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4 Tiny Black Dots on Skin: Should You Be Worried?


This article is for information purposes, and you should seek a doctor’s advice.

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The occurrence of tiny black dots on the skin can be alarming, especially if you’ve never suffered from any skin condition. The problem is that you might not be able to tell whether it deserves medical attention. 

Several factors lead to black dots on your skin, including aging, hormonal changes, or sun exposure. Should you be worried? Keep reading to find out.

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Types of Black Dots

Different types of tiny black dots show on your skin. Let’s explain some of them and what you can do about them.

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4 Tiny Black Dots on Skin: Should You Be Worried?
A woman with freckles. Source: Pexels

Freckles are one type of tiny black dots on the skin. Most people with freckles are normally born with them, and are genetic. You’re more likely to develop freckles if you come from a family where they’re prevalent. That said, they can be triggered by exposure to the sun due to increased levels of melanin production.

Black people suffer from two types of freckles: ephelides or solar lentigines. Sunburns and sun exposure cause ephelids. They are flat, tan, or brown and red. You can see them on the face, arms, upper back, and chest. 

Solar lentigines appear as a result of long exposure to sunlight. They’re brown, yellow to red spots that mostly develop on people over the age of 40. These are also referred to as age spots.

Should you be worried? Freckles are largely harmless, but if you have them, you should minimize your exposure to the sun. If not, they can become darker and lead to skin cancer. Additionally, apply sunscreen and wear hats, or long-sleeved clothing.

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Lentigines are another type of tiny black dots on the skin. Their name comes from their resemblance to lentils. They’re flat, darker, irregular, not itchy, and non-cancerous. These spots can grow over a long period or appear suddenly, and some can disappear on their own.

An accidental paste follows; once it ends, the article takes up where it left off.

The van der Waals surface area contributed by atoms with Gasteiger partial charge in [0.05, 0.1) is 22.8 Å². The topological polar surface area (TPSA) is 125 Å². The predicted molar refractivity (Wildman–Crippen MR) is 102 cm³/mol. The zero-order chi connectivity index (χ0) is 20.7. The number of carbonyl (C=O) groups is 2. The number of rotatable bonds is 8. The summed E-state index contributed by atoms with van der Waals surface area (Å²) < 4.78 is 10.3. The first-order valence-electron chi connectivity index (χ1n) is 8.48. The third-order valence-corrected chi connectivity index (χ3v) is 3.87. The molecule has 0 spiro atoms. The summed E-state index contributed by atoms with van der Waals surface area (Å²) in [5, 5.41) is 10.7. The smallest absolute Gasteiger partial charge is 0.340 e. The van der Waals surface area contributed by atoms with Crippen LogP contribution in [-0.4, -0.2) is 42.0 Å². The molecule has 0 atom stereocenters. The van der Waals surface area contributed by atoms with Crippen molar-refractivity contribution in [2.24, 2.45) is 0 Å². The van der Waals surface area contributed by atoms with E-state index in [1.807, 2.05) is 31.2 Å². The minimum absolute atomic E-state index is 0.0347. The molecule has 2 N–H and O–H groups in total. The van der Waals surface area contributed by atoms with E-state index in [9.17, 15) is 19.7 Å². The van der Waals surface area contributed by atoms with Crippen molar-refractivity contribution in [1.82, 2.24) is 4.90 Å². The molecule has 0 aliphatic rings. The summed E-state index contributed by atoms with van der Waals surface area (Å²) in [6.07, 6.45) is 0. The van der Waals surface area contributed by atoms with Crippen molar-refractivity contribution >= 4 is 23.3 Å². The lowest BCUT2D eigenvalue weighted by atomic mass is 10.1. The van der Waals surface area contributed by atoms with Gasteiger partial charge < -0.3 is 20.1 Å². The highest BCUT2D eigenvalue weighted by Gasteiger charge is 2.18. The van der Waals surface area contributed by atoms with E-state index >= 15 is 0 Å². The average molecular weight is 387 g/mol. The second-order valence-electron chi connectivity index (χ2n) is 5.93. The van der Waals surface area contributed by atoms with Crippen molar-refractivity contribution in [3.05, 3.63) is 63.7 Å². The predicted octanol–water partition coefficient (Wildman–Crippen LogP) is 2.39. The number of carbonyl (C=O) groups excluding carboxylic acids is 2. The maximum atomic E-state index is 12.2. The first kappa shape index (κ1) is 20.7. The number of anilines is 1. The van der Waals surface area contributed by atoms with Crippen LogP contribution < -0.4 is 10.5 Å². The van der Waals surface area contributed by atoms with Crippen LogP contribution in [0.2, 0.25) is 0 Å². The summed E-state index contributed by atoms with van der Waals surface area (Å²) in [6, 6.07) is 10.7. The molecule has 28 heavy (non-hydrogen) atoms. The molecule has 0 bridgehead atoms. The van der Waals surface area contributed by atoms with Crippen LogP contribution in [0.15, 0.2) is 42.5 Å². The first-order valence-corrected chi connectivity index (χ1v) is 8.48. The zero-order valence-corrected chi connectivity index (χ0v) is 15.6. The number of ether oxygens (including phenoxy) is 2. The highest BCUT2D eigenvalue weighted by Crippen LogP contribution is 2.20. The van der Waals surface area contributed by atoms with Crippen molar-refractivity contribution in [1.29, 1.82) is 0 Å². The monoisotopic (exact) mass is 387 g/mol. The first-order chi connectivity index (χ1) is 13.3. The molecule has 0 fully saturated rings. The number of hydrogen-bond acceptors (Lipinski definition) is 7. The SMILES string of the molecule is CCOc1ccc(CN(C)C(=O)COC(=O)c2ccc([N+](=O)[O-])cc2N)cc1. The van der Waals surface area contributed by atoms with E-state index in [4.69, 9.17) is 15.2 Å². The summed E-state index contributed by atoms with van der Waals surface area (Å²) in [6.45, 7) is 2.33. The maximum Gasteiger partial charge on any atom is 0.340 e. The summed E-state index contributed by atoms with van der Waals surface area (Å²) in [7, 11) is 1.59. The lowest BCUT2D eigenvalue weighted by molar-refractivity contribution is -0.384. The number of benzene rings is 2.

This skin condition is caused by exposure to the sun and genes. The most common form of lentigo is the lentigo simplex, which appears on the arms and legs. They can be seen at birth or in childhood but can disappear in time. 

The exposure triggers solar lentigo, as the name suggests to the sun. People over 40 are susceptible to it, although younger people can also get it. You’ll see them in the areas of your skin largely exposed to the sun like back, hands, sun, or shoulders. 

The other types of lentigo include 

  • Ink spot lentigo. 
  • Tanning bed lentigo.
  • Radiation lentigo.
  • PUVA lentigo

All types don’t pose a medical hazard. As such, there’s no need to have them removed. However, you can choose to remove them as a cosmetic process. 

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To avoid developing lentigo, reduce your exposure to the sun and use sunscreen whenever you’re out.

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Video by Mona Vand, Pharm. D

If you have tiny black dots on skin, it may be caused by melasma. This condition presents itself with irregular dark patches. It affects women more than it does men and is common in people with darker skin.

Some of the causes of melasma include: 

  • Hormonal changes during pregnancy
  • Intake of birth control pills.
  • Genetics.
  • Sun exposure. 

These three lead elements cause an increased production of melanin.

The dark spots appear on the face and are irregularly shaped, which can cause you a lot of stress due to the changing appearance. 

Harvard Health states that melasma cannot be prevented if you’re predisposed to it. That said, you can reduce your exposure to sunlight, apply sunscreen, and avoid medication that leads to hormonal changes. 

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Seborrheic Keratoses

Video by Dr. Dray

Seborrheic Keratoses appear in the form of benign skin growth. They are harmless, but you can have them removed.  These growths are common in middle-aged people, and those who are genetically pre-disposed regardless of skin color. 

Keratoses appear oval or round-shaped. Unlike the others, you can feel these spots with your finger as they are slightly raised above the skin. They are black, brown, tan, pink, yellow or white. 

Dark-skinned people get a variation of Seborrheic Keratoses referred to dermatosis papulosa nigra. It mostly appears on the skin and neck and can appear isolated or multiple. Like the other variations, the exact cause remains unknown. It’s also not harmful and doesn’t need treatment, although you can opt to have them removed for aesthetic purposes.  

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Should You Be Worried?

If you have tiny black dots on your skin, it may be one of the listed conditions. As mentioned in each case, these spots are harmless and won’t affect your health in any way. That said, some may affect your appearance. If it bothers you, check in with your dermatologist. If you choose to buy products off the shelf, be aware of the effects they might have. 

The best way to deal with tiny black dots on the skin is to notice them early. This way, you can find a way of dealing with them. Keep in mind that they’re harmless and some come with age. To be sure about it, talk to your dermatologist to learn more. 

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